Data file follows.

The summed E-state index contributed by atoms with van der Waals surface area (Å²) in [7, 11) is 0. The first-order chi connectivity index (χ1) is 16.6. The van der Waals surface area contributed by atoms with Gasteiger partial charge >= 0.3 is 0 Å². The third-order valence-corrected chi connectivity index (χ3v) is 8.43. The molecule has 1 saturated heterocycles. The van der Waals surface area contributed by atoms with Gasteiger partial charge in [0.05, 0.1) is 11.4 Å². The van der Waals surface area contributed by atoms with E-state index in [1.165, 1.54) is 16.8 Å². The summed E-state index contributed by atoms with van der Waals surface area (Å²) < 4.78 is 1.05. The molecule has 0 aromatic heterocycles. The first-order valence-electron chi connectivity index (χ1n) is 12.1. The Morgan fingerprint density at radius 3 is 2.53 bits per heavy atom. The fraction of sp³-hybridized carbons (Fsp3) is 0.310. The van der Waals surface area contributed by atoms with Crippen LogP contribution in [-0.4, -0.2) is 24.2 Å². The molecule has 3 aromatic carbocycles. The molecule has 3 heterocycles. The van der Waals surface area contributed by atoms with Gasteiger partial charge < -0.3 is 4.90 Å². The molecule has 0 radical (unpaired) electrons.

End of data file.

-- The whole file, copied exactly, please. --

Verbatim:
The summed E-state index contributed by atoms with van der Waals surface area (Å²) in [7, 11) is 0. The first-order chi connectivity index (χ1) is 16.6. The van der Waals surface area contributed by atoms with Gasteiger partial charge >= 0.3 is 0 Å². The third-order valence-corrected chi connectivity index (χ3v) is 8.43. The molecule has 1 saturated heterocycles. The van der Waals surface area contributed by atoms with Gasteiger partial charge in [0.05, 0.1) is 11.4 Å². The van der Waals surface area contributed by atoms with E-state index in [1.165, 1.54) is 16.8 Å². The summed E-state index contributed by atoms with van der Waals surface area (Å²) < 4.78 is 1.05. The molecule has 0 aromatic heterocycles. The first-order valence-electron chi connectivity index (χ1n) is 12.1. The Morgan fingerprint density at radius 3 is 2.53 bits per heavy atom. The fraction of sp³-hybridized carbons (Fsp3) is 0.310. The van der Waals surface area contributed by atoms with Crippen LogP contribution in [-0.4, -0.2) is 24.2 Å². The molecule has 3 aromatic carbocycles. The molecule has 3 heterocycles. The van der Waals surface area contributed by atoms with Gasteiger partial charge < -0.3 is 4.90 Å². The molecule has 0 radical (unpaired) electrons.